Universities are institutions that can grant degrees. All universities have undergraduate (bachelor's) degrees, and many have graduate (Master's and doctoral) programs. Universities in Ontario are independent and receive their funding from the Ministry of Advanced Education and Skills Development. Each institution is self-governing and regulates its programs, admissions and faculty. Undergraduate degrees usually take 3-4 years to complete if enrolled in full-time study. An "honours degree" (the fourth year) is generally required if you want to go to a graduate program (Master's degree). Many universities allow students to combine subject focus' (e.g., a Bachelor of Science in Chemistry and Biology) into what's called a "double major."
Many universities also offer professional programs, such as medicine, dentistry and law. In some cases, you can begin these programs after 2 or 3 years of undergraduate study.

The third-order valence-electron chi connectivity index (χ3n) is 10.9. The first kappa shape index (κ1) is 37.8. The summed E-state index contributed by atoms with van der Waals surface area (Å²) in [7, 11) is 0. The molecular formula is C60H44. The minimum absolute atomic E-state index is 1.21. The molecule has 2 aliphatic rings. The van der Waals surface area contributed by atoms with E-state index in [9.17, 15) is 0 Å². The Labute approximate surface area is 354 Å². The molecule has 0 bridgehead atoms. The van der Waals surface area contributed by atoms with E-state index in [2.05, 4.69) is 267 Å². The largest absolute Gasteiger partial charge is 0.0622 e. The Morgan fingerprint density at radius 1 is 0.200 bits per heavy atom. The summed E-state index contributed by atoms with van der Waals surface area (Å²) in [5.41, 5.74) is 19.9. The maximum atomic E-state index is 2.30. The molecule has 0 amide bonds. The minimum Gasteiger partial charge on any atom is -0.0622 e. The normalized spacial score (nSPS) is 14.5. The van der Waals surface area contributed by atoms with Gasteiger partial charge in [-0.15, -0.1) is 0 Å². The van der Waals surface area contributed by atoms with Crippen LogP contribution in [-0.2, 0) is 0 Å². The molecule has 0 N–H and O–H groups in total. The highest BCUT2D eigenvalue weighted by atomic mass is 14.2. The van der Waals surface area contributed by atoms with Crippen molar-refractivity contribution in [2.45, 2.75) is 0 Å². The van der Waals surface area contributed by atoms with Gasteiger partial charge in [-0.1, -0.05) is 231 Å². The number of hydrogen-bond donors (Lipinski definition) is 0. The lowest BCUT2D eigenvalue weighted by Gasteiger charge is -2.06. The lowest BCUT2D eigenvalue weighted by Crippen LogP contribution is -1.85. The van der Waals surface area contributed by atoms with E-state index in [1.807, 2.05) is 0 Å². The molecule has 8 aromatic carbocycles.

Colleges tend to focus more directly on practical job skills or career-specific, hands-on training than universities. Generally, a certificate program is one year or less, and a diploma program is 2-3 years. Colleges also offer pre-trades and apprenticeship training, language training and skills upgrading. Ontario colleges sometimes have a field-specific curriculum focus like agriculture, health science, art or military programs.
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